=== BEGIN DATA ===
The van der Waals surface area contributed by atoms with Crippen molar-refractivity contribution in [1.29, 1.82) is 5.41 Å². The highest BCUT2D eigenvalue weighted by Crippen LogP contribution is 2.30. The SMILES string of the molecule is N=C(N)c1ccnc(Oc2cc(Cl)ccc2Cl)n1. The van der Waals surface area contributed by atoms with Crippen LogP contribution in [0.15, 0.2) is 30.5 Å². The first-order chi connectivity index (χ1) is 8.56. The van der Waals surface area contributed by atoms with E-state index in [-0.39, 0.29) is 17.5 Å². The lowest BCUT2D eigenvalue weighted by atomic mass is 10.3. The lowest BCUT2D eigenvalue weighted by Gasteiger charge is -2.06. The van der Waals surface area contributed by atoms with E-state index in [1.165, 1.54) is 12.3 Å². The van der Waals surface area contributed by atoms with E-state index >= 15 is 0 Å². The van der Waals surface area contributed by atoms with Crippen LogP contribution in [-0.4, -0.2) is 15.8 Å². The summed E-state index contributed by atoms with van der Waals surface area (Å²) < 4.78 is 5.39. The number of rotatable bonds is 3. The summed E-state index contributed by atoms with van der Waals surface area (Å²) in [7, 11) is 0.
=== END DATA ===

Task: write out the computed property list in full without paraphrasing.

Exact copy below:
The van der Waals surface area contributed by atoms with Crippen molar-refractivity contribution in [1.29, 1.82) is 5.41 Å². The highest BCUT2D eigenvalue weighted by Crippen LogP contribution is 2.30. The SMILES string of the molecule is N=C(N)c1ccnc(Oc2cc(Cl)ccc2Cl)n1. The van der Waals surface area contributed by atoms with Crippen LogP contribution in [0.15, 0.2) is 30.5 Å². The first-order chi connectivity index (χ1) is 8.56. The van der Waals surface area contributed by atoms with E-state index in [-0.39, 0.29) is 17.5 Å². The lowest BCUT2D eigenvalue weighted by atomic mass is 10.3. The lowest BCUT2D eigenvalue weighted by Gasteiger charge is -2.06. The van der Waals surface area contributed by atoms with E-state index in [1.165, 1.54) is 12.3 Å². The van der Waals surface area contributed by atoms with E-state index >= 15 is 0 Å². The van der Waals surface area contributed by atoms with Crippen LogP contribution in [-0.4, -0.2) is 15.8 Å². The summed E-state index contributed by atoms with van der Waals surface area (Å²) < 4.78 is 5.39. The number of rotatable bonds is 3. The summed E-state index contributed by atoms with van der Waals surface area (Å²) in [7, 11) is 0.